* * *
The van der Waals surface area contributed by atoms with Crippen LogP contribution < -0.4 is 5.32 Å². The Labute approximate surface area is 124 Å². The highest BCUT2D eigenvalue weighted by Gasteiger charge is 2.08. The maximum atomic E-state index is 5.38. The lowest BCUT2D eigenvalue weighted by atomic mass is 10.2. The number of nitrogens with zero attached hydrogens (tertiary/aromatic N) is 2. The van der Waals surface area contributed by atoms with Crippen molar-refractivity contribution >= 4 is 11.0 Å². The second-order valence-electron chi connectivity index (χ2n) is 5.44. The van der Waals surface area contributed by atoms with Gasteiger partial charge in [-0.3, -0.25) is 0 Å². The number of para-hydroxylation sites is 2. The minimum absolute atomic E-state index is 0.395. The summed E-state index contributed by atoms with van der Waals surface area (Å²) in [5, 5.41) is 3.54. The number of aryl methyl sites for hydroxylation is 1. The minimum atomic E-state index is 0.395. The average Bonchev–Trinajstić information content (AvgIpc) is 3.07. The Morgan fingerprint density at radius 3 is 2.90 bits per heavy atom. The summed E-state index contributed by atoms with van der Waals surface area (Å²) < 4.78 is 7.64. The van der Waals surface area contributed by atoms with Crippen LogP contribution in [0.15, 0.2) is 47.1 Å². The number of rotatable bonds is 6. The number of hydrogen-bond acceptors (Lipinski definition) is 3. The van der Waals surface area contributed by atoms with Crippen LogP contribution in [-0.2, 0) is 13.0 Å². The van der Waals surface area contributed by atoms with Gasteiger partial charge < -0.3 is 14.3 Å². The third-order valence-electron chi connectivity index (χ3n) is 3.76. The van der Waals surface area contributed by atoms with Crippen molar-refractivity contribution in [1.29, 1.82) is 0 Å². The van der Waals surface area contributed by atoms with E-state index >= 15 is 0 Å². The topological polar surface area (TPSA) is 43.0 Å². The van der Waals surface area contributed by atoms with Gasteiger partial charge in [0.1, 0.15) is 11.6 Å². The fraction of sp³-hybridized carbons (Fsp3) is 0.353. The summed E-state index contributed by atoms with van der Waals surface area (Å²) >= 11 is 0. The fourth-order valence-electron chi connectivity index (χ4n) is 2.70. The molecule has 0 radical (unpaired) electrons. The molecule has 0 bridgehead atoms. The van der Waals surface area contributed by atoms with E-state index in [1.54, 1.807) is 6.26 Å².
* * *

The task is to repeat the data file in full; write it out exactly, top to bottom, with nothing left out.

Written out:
The van der Waals surface area contributed by atoms with Crippen LogP contribution < -0.4 is 5.32 Å². The Labute approximate surface area is 124 Å². The highest BCUT2D eigenvalue weighted by Gasteiger charge is 2.08. The maximum atomic E-state index is 5.38. The lowest BCUT2D eigenvalue weighted by atomic mass is 10.2. The number of nitrogens with zero attached hydrogens (tertiary/aromatic N) is 2. The van der Waals surface area contributed by atoms with Crippen molar-refractivity contribution >= 4 is 11.0 Å². The second-order valence-electron chi connectivity index (χ2n) is 5.44. The van der Waals surface area contributed by atoms with Gasteiger partial charge in [-0.3, -0.25) is 0 Å². The number of para-hydroxylation sites is 2. The minimum absolute atomic E-state index is 0.395. The summed E-state index contributed by atoms with van der Waals surface area (Å²) in [5, 5.41) is 3.54. The number of aryl methyl sites for hydroxylation is 1. The minimum atomic E-state index is 0.395. The average Bonchev–Trinajstić information content (AvgIpc) is 3.07. The Morgan fingerprint density at radius 3 is 2.90 bits per heavy atom. The summed E-state index contributed by atoms with van der Waals surface area (Å²) < 4.78 is 7.64. The van der Waals surface area contributed by atoms with Crippen LogP contribution in [0.15, 0.2) is 47.1 Å². The number of rotatable bonds is 6. The number of hydrogen-bond acceptors (Lipinski definition) is 3. The van der Waals surface area contributed by atoms with Crippen LogP contribution in [-0.2, 0) is 13.0 Å². The van der Waals surface area contributed by atoms with Gasteiger partial charge < -0.3 is 14.3 Å². The third-order valence-electron chi connectivity index (χ3n) is 3.76. The van der Waals surface area contributed by atoms with Crippen molar-refractivity contribution in [1.29, 1.82) is 0 Å². The van der Waals surface area contributed by atoms with E-state index >= 15 is 0 Å². The topological polar surface area (TPSA) is 43.0 Å². The van der Waals surface area contributed by atoms with Gasteiger partial charge in [0.1, 0.15) is 11.6 Å². The fraction of sp³-hybridized carbons (Fsp3) is 0.353. The summed E-state index contributed by atoms with van der Waals surface area (Å²) >= 11 is 0. The fourth-order valence-electron chi connectivity index (χ4n) is 2.70. The molecule has 0 radical (unpaired) electrons. The molecule has 0 bridgehead atoms. The van der Waals surface area contributed by atoms with E-state index in [1.54, 1.807) is 6.26 Å².